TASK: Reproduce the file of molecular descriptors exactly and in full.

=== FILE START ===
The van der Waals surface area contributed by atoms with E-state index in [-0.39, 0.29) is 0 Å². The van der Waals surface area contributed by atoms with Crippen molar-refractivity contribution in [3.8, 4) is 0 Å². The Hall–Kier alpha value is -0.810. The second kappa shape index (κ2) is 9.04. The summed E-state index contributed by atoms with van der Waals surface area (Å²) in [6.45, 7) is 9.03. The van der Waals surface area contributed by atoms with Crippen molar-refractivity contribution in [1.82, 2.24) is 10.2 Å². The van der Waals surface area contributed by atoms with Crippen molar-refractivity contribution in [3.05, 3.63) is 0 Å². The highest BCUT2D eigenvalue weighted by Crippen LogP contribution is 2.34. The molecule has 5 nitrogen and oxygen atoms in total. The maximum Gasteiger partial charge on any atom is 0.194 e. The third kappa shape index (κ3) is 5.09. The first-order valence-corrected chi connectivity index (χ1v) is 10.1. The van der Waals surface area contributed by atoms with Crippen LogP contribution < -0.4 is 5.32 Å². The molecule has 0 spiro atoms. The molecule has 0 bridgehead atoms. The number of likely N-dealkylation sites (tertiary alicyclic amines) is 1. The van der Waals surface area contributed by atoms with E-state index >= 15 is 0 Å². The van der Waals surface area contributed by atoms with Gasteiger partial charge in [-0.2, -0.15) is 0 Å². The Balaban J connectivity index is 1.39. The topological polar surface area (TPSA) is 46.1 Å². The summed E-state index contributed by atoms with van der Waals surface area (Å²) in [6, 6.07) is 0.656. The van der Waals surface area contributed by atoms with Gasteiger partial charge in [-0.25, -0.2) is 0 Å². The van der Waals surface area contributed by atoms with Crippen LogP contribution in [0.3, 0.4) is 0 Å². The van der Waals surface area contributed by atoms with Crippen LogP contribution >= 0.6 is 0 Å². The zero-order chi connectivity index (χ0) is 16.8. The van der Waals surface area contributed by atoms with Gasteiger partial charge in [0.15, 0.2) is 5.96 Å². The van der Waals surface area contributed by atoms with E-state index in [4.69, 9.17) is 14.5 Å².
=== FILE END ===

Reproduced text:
The van der Waals surface area contributed by atoms with E-state index in [-0.39, 0.29) is 0 Å². The van der Waals surface area contributed by atoms with Crippen molar-refractivity contribution in [3.8, 4) is 0 Å². The Hall–Kier alpha value is -0.810. The second kappa shape index (κ2) is 9.04. The summed E-state index contributed by atoms with van der Waals surface area (Å²) in [6.45, 7) is 9.03. The van der Waals surface area contributed by atoms with Crippen molar-refractivity contribution in [1.82, 2.24) is 10.2 Å². The van der Waals surface area contributed by atoms with Crippen molar-refractivity contribution in [3.05, 3.63) is 0 Å². The highest BCUT2D eigenvalue weighted by Crippen LogP contribution is 2.34. The molecule has 5 nitrogen and oxygen atoms in total. The maximum Gasteiger partial charge on any atom is 0.194 e. The third kappa shape index (κ3) is 5.09. The first-order valence-corrected chi connectivity index (χ1v) is 10.1. The van der Waals surface area contributed by atoms with Crippen LogP contribution < -0.4 is 5.32 Å². The molecule has 0 spiro atoms. The molecule has 0 bridgehead atoms. The number of likely N-dealkylation sites (tertiary alicyclic amines) is 1. The van der Waals surface area contributed by atoms with E-state index >= 15 is 0 Å². The van der Waals surface area contributed by atoms with Gasteiger partial charge in [-0.2, -0.15) is 0 Å². The Balaban J connectivity index is 1.39. The topological polar surface area (TPSA) is 46.1 Å². The summed E-state index contributed by atoms with van der Waals surface area (Å²) in [6, 6.07) is 0.656. The van der Waals surface area contributed by atoms with Gasteiger partial charge in [-0.25, -0.2) is 0 Å². The van der Waals surface area contributed by atoms with Crippen LogP contribution in [0.3, 0.4) is 0 Å². The van der Waals surface area contributed by atoms with Crippen LogP contribution >= 0.6 is 0 Å². The zero-order chi connectivity index (χ0) is 16.8. The van der Waals surface area contributed by atoms with Gasteiger partial charge in [0.15, 0.2) is 5.96 Å². The van der Waals surface area contributed by atoms with E-state index in [4.69, 9.17) is 14.5 Å².